Dr. Renaud Bastien: The role of perception in models of movement
Title: The role of perception in models of movement, by Dr. Renaud Bastien, Max Planck Institute
Abstract: Classical phenomenological models of collective behavior often take a "birds-eye perspective," assuming that individuals have access to social information that is not directly available (e.g., the behavior of individuals outside of their field of view). Despite the explanatory success of those models, it is now thought that a better understanding needs to incorporate of the perception of the individual, i.e., how internal and external information are acquired and processed. In particular, vision has appeared to be a central feature to gather external information and influence the collective organization of the group. In this talk, I will show how models can be constructed from the perception of an individual and how virtual reality can be used to infer the relationship between the structure of the group and the individual perception of the animals.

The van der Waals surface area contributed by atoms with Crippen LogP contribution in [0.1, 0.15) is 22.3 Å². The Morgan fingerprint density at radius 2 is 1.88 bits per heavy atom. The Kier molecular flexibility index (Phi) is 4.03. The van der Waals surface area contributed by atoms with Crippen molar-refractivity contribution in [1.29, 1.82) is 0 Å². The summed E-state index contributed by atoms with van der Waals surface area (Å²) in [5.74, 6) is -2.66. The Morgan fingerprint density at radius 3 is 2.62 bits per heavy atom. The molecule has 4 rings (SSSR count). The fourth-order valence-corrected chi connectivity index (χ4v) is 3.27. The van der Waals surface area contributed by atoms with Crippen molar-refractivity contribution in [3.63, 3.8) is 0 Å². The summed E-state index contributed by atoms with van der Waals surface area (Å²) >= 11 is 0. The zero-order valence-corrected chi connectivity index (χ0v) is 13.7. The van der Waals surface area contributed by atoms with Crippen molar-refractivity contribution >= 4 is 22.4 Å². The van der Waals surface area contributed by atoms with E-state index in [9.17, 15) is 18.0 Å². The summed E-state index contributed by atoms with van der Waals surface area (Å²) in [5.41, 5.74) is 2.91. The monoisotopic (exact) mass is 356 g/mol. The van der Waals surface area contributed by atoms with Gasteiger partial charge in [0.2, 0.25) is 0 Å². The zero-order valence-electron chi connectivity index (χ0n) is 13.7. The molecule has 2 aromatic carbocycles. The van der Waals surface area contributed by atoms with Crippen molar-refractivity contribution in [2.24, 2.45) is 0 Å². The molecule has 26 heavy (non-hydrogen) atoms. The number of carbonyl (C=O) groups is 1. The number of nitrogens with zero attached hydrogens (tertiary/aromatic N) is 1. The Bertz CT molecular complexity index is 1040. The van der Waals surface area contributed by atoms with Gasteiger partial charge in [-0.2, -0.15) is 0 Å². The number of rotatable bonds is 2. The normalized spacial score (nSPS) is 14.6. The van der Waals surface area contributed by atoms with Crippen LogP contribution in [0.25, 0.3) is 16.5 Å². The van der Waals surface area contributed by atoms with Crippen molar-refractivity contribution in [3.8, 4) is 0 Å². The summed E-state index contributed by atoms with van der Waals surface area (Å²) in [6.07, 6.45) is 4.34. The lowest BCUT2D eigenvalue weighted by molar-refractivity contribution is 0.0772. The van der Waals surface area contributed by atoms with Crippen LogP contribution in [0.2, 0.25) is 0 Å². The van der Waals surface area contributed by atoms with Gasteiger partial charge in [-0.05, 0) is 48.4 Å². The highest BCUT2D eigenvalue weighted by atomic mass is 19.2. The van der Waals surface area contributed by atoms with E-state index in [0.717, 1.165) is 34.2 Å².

Starting with research on plants tropism, I will first discuss the design of models relating perception and movements. From this framework, a simple model can be constructed that relate directly to the visual field of each individual and the dynamics observed at the scale of the group. It is then possible to discuss how visual features can be combined to create basic interaction between individuals, as well as the existence of internal representations of space and others. To complement this theoretical approach, I participated in the developped of virtual reality techniques with animals. A single fish, usually zebrafish larvae, is tracked inside a bowl as it swims. After accounting for fish’s location and perspective, interactive images are projected on the sides of the bowl, allowing us to modify and control what each fish perceives in its field of view. I will discuss the conditions under which an interaction between a real fish and a virtual conspecific can be considered as equivalent to social interaction between two real fish. This opens the way to link multiple VR systems together where animals can share the same virtual environment. Finally, I will present how the flexibility of the system can be harnessed to get insights into collective dynamics and decision-making.